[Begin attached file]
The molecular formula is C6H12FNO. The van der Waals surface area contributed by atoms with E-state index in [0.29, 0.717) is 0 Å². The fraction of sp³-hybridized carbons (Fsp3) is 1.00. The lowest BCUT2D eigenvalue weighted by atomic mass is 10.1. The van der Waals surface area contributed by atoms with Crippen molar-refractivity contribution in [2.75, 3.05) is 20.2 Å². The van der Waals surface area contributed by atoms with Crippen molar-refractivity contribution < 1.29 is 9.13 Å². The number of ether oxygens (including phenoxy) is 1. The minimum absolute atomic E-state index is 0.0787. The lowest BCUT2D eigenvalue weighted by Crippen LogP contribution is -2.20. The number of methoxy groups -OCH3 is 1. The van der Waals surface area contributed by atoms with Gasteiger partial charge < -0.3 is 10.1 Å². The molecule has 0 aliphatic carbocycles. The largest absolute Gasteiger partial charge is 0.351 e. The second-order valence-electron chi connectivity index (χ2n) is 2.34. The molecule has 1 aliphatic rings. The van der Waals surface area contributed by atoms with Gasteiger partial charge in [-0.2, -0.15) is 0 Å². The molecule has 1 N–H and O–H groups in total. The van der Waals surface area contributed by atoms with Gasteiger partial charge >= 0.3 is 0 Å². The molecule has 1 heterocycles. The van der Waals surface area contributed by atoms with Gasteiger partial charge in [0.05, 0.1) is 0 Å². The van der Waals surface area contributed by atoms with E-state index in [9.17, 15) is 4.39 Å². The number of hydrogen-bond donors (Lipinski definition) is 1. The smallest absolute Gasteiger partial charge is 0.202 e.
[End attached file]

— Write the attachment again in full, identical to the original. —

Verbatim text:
The molecular formula is C6H12FNO. The van der Waals surface area contributed by atoms with E-state index in [0.29, 0.717) is 0 Å². The fraction of sp³-hybridized carbons (Fsp3) is 1.00. The lowest BCUT2D eigenvalue weighted by atomic mass is 10.1. The van der Waals surface area contributed by atoms with Crippen molar-refractivity contribution in [2.75, 3.05) is 20.2 Å². The van der Waals surface area contributed by atoms with Crippen molar-refractivity contribution < 1.29 is 9.13 Å². The number of ether oxygens (including phenoxy) is 1. The minimum absolute atomic E-state index is 0.0787. The lowest BCUT2D eigenvalue weighted by Crippen LogP contribution is -2.20. The number of methoxy groups -OCH3 is 1. The van der Waals surface area contributed by atoms with Gasteiger partial charge < -0.3 is 10.1 Å². The molecule has 0 aliphatic carbocycles. The largest absolute Gasteiger partial charge is 0.351 e. The second-order valence-electron chi connectivity index (χ2n) is 2.34. The molecule has 1 aliphatic rings. The van der Waals surface area contributed by atoms with Gasteiger partial charge in [-0.2, -0.15) is 0 Å². The molecule has 1 N–H and O–H groups in total. The van der Waals surface area contributed by atoms with Gasteiger partial charge >= 0.3 is 0 Å². The molecule has 1 heterocycles. The van der Waals surface area contributed by atoms with Gasteiger partial charge in [0.05, 0.1) is 0 Å². The van der Waals surface area contributed by atoms with E-state index in [9.17, 15) is 4.39 Å². The number of hydrogen-bond donors (Lipinski definition) is 1. The smallest absolute Gasteiger partial charge is 0.202 e.